The Arrest

The Arrest

There once was a young man who worked in the Temple of Jerusalem. He slaved away all day, and no chore was too menial for him. Bringing water, sweeping the floors, fetching meals were his usual. He answered to the priests and all the servants were above him. He did love the law, and on the Sabbath he would sit in the Temple and listen to the priests teach.

One day there was a disturbance. Some servants had been sent out to arrest a troublemaker, Jesus of Nazareth. They had returned empty handed, and had angered the priests with their insubordination.

The young man, holding his broom and watching the exchange, summoned the courage to speak, “I will arrest this Jesus, if you give me leave to go.”

The priests and the older servants were startled, and then laughed at him. Finally, one spoke: “By all means, mighty servant. And don’t forget your staff, you may need it.” He was dismissed with a mock salute.

Carrying his broom, he made his way through the streets of Jerusalem to the place where Jesus and his disciples had been teaching. It was dusk when he found them. They were sitting around a fire, talking. Jesus had his back to him, and was addressing his followers, eleven men. Without hesitation, he walked up behind Jesus and spoke.

“In the name of Moses and the Temple I arrest you, Jesus of Nazareth.” He laid his hand upon Jesus’ shoulder, and held his broom straight in the other hand to demonstrate his authority.

The men with Jesus stared at him, and then a few laughed.

Jesus answered without moving. “Your faith is strong. But my friends doubt you. Will you throw down your staff, like Moses?”

He thinks I won’t, the young man thought. He threw down the broom between Jesus and his followers, and said, “None of you may cross this, Jesus is to come with me.”

The broom darkened, melted, and a serpent writhed upon the ground. His hand gripped Jesus’ shoulder even harder, and the others stared at the snake

“Indeed, your faith is strong. I must go with you.” Jesus stood up, and the young man stepped back from him.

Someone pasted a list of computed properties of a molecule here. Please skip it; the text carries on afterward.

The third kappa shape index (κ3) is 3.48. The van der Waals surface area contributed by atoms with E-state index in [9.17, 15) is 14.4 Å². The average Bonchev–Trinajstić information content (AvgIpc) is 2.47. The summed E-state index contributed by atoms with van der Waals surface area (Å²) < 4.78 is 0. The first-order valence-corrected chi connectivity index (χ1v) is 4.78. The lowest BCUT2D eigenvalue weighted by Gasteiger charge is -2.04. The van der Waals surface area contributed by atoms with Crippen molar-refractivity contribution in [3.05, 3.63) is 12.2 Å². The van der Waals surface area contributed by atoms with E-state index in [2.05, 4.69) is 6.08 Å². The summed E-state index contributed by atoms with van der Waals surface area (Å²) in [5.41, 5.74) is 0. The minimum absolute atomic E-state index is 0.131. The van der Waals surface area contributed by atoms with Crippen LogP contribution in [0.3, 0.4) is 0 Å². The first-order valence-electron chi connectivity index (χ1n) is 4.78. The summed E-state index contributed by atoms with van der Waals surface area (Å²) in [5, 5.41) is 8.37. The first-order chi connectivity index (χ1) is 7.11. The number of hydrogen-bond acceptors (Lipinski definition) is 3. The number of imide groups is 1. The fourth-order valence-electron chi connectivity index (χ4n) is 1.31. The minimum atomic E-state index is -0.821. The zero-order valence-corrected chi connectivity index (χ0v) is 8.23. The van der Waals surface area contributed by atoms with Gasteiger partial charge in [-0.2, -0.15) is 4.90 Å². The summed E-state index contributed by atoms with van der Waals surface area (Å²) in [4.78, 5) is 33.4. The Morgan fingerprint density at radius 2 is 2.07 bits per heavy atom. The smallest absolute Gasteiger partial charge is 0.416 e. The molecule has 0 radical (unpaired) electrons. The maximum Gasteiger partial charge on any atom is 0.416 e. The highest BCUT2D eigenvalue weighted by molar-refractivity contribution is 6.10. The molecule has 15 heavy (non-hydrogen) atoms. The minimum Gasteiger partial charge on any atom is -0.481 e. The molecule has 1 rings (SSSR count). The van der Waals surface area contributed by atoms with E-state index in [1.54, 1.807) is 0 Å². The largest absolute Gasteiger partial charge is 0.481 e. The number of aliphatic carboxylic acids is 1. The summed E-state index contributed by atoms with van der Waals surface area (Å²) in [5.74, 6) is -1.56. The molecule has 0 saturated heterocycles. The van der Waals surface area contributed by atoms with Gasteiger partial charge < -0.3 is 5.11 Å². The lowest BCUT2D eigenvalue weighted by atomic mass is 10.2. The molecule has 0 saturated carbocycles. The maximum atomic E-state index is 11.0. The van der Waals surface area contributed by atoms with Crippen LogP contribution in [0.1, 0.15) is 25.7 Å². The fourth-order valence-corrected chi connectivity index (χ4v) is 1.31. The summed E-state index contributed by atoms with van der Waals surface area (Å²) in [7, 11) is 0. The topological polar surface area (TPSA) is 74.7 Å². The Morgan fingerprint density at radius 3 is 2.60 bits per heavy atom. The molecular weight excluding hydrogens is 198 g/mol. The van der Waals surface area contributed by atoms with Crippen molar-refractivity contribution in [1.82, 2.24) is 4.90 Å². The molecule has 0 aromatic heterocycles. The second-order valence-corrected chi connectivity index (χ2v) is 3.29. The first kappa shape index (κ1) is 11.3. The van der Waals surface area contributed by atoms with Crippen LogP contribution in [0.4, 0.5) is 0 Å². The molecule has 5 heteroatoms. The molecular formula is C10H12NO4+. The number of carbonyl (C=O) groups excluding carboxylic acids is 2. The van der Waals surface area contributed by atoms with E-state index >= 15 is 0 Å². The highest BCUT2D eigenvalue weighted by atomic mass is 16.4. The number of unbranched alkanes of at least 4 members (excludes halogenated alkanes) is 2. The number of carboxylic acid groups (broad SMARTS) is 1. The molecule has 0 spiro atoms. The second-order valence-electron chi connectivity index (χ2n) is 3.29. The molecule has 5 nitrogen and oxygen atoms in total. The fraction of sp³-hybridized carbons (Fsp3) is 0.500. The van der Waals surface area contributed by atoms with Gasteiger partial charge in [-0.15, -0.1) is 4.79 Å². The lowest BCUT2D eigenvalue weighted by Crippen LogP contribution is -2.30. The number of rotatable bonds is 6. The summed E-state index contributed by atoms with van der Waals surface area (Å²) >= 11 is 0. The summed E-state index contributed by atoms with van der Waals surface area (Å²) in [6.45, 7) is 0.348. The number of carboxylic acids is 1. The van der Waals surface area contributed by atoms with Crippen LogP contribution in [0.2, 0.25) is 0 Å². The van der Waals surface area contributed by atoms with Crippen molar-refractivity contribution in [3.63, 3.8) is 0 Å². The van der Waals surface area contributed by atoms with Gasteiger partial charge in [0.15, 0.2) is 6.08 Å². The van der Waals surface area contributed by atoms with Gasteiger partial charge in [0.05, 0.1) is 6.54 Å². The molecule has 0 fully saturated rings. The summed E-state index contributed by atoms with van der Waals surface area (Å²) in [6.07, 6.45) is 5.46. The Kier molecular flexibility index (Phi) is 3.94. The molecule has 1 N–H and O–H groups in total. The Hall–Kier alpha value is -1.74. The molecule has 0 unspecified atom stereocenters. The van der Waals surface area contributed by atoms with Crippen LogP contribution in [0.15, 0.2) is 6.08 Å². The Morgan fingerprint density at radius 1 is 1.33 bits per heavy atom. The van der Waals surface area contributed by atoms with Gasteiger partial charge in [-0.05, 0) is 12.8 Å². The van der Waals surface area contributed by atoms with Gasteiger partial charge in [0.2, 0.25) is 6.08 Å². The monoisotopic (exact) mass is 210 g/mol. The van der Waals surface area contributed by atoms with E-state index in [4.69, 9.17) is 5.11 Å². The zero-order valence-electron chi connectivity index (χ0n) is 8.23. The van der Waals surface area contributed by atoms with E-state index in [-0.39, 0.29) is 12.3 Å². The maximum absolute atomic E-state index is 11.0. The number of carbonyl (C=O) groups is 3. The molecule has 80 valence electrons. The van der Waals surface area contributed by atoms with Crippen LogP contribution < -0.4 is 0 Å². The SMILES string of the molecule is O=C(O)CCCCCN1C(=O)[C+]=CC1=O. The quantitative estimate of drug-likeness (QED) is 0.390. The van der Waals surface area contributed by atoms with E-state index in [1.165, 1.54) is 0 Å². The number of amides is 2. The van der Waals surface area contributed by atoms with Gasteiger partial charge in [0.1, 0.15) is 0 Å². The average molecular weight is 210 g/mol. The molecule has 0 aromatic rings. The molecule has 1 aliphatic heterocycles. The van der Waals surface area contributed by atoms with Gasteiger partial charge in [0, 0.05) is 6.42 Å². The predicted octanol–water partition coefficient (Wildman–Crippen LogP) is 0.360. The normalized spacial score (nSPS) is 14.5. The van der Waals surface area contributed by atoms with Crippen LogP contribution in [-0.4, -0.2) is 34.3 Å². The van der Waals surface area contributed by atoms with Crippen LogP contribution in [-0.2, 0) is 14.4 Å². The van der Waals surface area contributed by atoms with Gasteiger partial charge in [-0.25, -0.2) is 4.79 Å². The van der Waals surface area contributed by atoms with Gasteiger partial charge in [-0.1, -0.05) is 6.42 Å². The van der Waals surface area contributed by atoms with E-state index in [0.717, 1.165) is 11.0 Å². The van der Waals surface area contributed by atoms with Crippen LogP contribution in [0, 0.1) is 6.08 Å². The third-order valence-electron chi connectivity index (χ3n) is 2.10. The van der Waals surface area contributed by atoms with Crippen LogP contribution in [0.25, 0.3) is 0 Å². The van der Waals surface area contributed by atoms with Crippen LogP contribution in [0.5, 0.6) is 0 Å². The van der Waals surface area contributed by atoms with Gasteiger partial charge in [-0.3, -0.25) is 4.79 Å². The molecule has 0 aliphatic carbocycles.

“Do not forget your staff.” The young man looked, and the serpent had changed back to a broom. He picked it up, and the other men did not intervene.

“Wait here” Jesus told his friends.

The young man gestured to the street, and Jesus walked ahead of him. A few times Jesus was recognized, and would stop and speak with someone. The young man began to grow impatient, and was tempted to prod him along with his broom.

As they walked through a particularly dark alley he warned Jesus, “Do not try to slip away.”

“You would follow me?”

“Yes”, he replied.

“Even into danger, Simon?”

“I would. I run fast, you would not escape me” Simon said.

“Do not worry, I will never flee you. And in fact, I accept your service.”

As he said this they came to an intersection, and a woman rushed up to Simon out of the darkness, shaking her fist in his face. “Simon, what are you doing?”

“Mother!” he responded, and fell down hard to the ground in surprise.

Wagging her finger in his face, “Simon, this man is the promised one. Lord, please forgive my son, he has always been too hasty to act, and never thinks of the consequences.”

“Be at ease mother, all is well.” Jesus responded in a soft voice.

The woman gave Simon an imploring look, and then walked away down an alley.

“Shall we go back now?” Jesus asked, pulling Simon back to his feet. “Do not forget your broom. The Temple will not miss it, though it should.”

And now you know why we call Simon “The Zealot” John said to the young people sitting around them. “He was the only man brave enough to arrest the Lord all by himself.”

 “And John never lets me forget it” Simon said in response..

 “But why did you care what your mother said?” a young woman asked.

“Yes, why did I, John?” Simon turned to him. “For all his cleverness, John still needs to work on his endings. I had always honored my mother, but I had saved my love for the law. I loved her that night, and not the law, because she had been dead for three years.”

Leave a comment

Filed under Short Fiction

Comments are closed.